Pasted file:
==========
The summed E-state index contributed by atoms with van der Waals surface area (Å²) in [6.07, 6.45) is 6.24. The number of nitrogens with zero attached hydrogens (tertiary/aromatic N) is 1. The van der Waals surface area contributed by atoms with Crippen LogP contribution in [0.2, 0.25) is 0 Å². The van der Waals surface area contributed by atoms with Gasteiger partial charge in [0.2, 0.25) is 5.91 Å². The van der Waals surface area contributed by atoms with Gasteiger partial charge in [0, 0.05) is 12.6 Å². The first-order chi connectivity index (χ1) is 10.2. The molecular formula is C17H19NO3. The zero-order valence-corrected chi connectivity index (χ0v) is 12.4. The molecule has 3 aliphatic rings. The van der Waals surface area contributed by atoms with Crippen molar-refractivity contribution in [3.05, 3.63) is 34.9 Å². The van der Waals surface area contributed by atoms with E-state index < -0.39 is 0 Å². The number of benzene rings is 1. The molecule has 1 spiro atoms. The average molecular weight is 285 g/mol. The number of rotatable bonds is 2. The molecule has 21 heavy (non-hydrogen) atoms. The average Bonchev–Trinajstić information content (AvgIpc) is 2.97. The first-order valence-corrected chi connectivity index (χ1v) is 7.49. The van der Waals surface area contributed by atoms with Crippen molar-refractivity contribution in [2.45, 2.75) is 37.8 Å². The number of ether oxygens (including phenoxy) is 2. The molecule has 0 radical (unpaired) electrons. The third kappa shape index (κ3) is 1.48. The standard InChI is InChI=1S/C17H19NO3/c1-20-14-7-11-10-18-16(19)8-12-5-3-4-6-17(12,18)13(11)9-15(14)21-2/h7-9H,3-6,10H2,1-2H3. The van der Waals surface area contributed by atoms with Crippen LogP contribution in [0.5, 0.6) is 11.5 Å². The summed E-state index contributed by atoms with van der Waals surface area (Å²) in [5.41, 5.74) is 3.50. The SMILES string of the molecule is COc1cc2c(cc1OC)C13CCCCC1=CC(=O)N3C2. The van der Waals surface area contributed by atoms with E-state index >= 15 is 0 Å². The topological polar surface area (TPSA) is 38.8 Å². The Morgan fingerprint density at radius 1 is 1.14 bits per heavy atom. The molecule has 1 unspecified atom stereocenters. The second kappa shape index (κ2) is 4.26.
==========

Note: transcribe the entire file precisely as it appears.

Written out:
The summed E-state index contributed by atoms with van der Waals surface area (Å²) in [6.07, 6.45) is 6.24. The number of nitrogens with zero attached hydrogens (tertiary/aromatic N) is 1. The van der Waals surface area contributed by atoms with Crippen LogP contribution in [0.2, 0.25) is 0 Å². The van der Waals surface area contributed by atoms with Gasteiger partial charge in [0.2, 0.25) is 5.91 Å². The van der Waals surface area contributed by atoms with Gasteiger partial charge in [0, 0.05) is 12.6 Å². The first-order chi connectivity index (χ1) is 10.2. The molecular formula is C17H19NO3. The zero-order valence-corrected chi connectivity index (χ0v) is 12.4. The molecule has 3 aliphatic rings. The van der Waals surface area contributed by atoms with Crippen molar-refractivity contribution in [3.05, 3.63) is 34.9 Å². The van der Waals surface area contributed by atoms with E-state index < -0.39 is 0 Å². The number of benzene rings is 1. The molecule has 1 spiro atoms. The average molecular weight is 285 g/mol. The number of rotatable bonds is 2. The molecule has 21 heavy (non-hydrogen) atoms. The average Bonchev–Trinajstić information content (AvgIpc) is 2.97. The first-order valence-corrected chi connectivity index (χ1v) is 7.49. The van der Waals surface area contributed by atoms with Crippen molar-refractivity contribution in [2.45, 2.75) is 37.8 Å². The number of ether oxygens (including phenoxy) is 2. The molecule has 0 radical (unpaired) electrons. The third kappa shape index (κ3) is 1.48. The standard InChI is InChI=1S/C17H19NO3/c1-20-14-7-11-10-18-16(19)8-12-5-3-4-6-17(12,18)13(11)9-15(14)21-2/h7-9H,3-6,10H2,1-2H3. The van der Waals surface area contributed by atoms with Crippen LogP contribution in [0.5, 0.6) is 11.5 Å². The summed E-state index contributed by atoms with van der Waals surface area (Å²) in [5.41, 5.74) is 3.50. The SMILES string of the molecule is COc1cc2c(cc1OC)C13CCCCC1=CC(=O)N3C2. The van der Waals surface area contributed by atoms with E-state index >= 15 is 0 Å². The topological polar surface area (TPSA) is 38.8 Å². The Morgan fingerprint density at radius 1 is 1.14 bits per heavy atom. The molecule has 1 unspecified atom stereocenters. The second kappa shape index (κ2) is 4.26.